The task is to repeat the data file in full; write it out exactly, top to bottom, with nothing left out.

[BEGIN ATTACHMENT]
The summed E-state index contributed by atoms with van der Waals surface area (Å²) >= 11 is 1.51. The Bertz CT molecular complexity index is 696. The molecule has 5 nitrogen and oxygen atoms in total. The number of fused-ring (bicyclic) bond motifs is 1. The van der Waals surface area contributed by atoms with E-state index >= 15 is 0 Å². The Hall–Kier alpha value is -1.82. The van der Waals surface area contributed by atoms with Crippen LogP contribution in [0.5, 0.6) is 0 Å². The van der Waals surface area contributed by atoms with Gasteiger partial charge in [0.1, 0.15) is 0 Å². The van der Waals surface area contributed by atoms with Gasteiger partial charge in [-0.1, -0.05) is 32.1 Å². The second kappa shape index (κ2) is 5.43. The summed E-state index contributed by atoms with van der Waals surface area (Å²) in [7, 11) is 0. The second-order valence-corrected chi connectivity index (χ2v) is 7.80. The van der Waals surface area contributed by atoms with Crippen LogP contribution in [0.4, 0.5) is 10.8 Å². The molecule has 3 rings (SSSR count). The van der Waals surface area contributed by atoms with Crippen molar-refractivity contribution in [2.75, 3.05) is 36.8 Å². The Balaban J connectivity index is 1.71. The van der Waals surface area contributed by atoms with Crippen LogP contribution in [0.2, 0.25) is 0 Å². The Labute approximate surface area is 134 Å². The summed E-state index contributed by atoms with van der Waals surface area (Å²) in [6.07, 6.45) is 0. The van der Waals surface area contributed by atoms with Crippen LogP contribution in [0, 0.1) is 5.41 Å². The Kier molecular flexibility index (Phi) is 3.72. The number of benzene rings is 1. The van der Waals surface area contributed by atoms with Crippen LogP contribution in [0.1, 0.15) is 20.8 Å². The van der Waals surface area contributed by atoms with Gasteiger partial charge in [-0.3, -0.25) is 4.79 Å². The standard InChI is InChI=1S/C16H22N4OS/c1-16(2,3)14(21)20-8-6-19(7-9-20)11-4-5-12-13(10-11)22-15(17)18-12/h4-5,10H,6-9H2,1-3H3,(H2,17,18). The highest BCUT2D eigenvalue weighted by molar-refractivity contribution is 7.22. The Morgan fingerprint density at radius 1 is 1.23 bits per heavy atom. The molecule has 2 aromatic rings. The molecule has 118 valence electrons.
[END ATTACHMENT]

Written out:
The summed E-state index contributed by atoms with van der Waals surface area (Å²) >= 11 is 1.51. The Bertz CT molecular complexity index is 696. The molecule has 5 nitrogen and oxygen atoms in total. The number of fused-ring (bicyclic) bond motifs is 1. The van der Waals surface area contributed by atoms with E-state index >= 15 is 0 Å². The Hall–Kier alpha value is -1.82. The van der Waals surface area contributed by atoms with Crippen LogP contribution in [0.5, 0.6) is 0 Å². The van der Waals surface area contributed by atoms with Gasteiger partial charge in [0.1, 0.15) is 0 Å². The van der Waals surface area contributed by atoms with Gasteiger partial charge in [-0.1, -0.05) is 32.1 Å². The second kappa shape index (κ2) is 5.43. The summed E-state index contributed by atoms with van der Waals surface area (Å²) in [7, 11) is 0. The second-order valence-corrected chi connectivity index (χ2v) is 7.80. The van der Waals surface area contributed by atoms with Crippen LogP contribution in [0.4, 0.5) is 10.8 Å². The molecule has 3 rings (SSSR count). The van der Waals surface area contributed by atoms with Crippen molar-refractivity contribution in [2.75, 3.05) is 36.8 Å². The Balaban J connectivity index is 1.71. The van der Waals surface area contributed by atoms with Crippen LogP contribution in [0.2, 0.25) is 0 Å². The Labute approximate surface area is 134 Å². The summed E-state index contributed by atoms with van der Waals surface area (Å²) in [6.07, 6.45) is 0. The van der Waals surface area contributed by atoms with Crippen LogP contribution in [0, 0.1) is 5.41 Å². The Kier molecular flexibility index (Phi) is 3.72. The number of benzene rings is 1. The van der Waals surface area contributed by atoms with Crippen LogP contribution in [0.1, 0.15) is 20.8 Å². The van der Waals surface area contributed by atoms with Gasteiger partial charge in [-0.3, -0.25) is 4.79 Å². The standard InChI is InChI=1S/C16H22N4OS/c1-16(2,3)14(21)20-8-6-19(7-9-20)11-4-5-12-13(10-11)22-15(17)18-12/h4-5,10H,6-9H2,1-3H3,(H2,17,18). The highest BCUT2D eigenvalue weighted by molar-refractivity contribution is 7.22. The Morgan fingerprint density at radius 1 is 1.23 bits per heavy atom. The molecule has 2 aromatic rings. The molecule has 118 valence electrons.